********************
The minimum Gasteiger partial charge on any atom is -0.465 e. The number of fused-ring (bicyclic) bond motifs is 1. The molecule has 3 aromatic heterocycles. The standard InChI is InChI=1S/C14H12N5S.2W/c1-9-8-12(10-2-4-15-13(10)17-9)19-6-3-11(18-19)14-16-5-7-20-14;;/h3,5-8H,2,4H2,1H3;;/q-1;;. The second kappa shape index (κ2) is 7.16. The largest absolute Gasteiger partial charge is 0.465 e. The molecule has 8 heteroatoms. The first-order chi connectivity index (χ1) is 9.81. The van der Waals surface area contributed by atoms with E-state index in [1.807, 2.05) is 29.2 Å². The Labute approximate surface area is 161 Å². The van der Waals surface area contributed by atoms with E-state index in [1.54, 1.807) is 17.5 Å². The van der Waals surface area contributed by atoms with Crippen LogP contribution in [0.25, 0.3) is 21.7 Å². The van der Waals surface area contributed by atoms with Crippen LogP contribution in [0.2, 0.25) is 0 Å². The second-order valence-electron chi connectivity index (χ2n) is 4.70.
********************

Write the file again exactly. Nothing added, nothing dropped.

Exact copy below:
The minimum Gasteiger partial charge on any atom is -0.465 e. The number of fused-ring (bicyclic) bond motifs is 1. The molecule has 3 aromatic heterocycles. The standard InChI is InChI=1S/C14H12N5S.2W/c1-9-8-12(10-2-4-15-13(10)17-9)19-6-3-11(18-19)14-16-5-7-20-14;;/h3,5-8H,2,4H2,1H3;;/q-1;;. The second kappa shape index (κ2) is 7.16. The largest absolute Gasteiger partial charge is 0.465 e. The molecule has 8 heteroatoms. The first-order chi connectivity index (χ1) is 9.81. The van der Waals surface area contributed by atoms with E-state index in [1.807, 2.05) is 29.2 Å². The Labute approximate surface area is 161 Å². The van der Waals surface area contributed by atoms with E-state index in [1.54, 1.807) is 17.5 Å². The van der Waals surface area contributed by atoms with Crippen LogP contribution in [0.25, 0.3) is 21.7 Å². The van der Waals surface area contributed by atoms with Crippen LogP contribution in [0.2, 0.25) is 0 Å². The second-order valence-electron chi connectivity index (χ2n) is 4.70.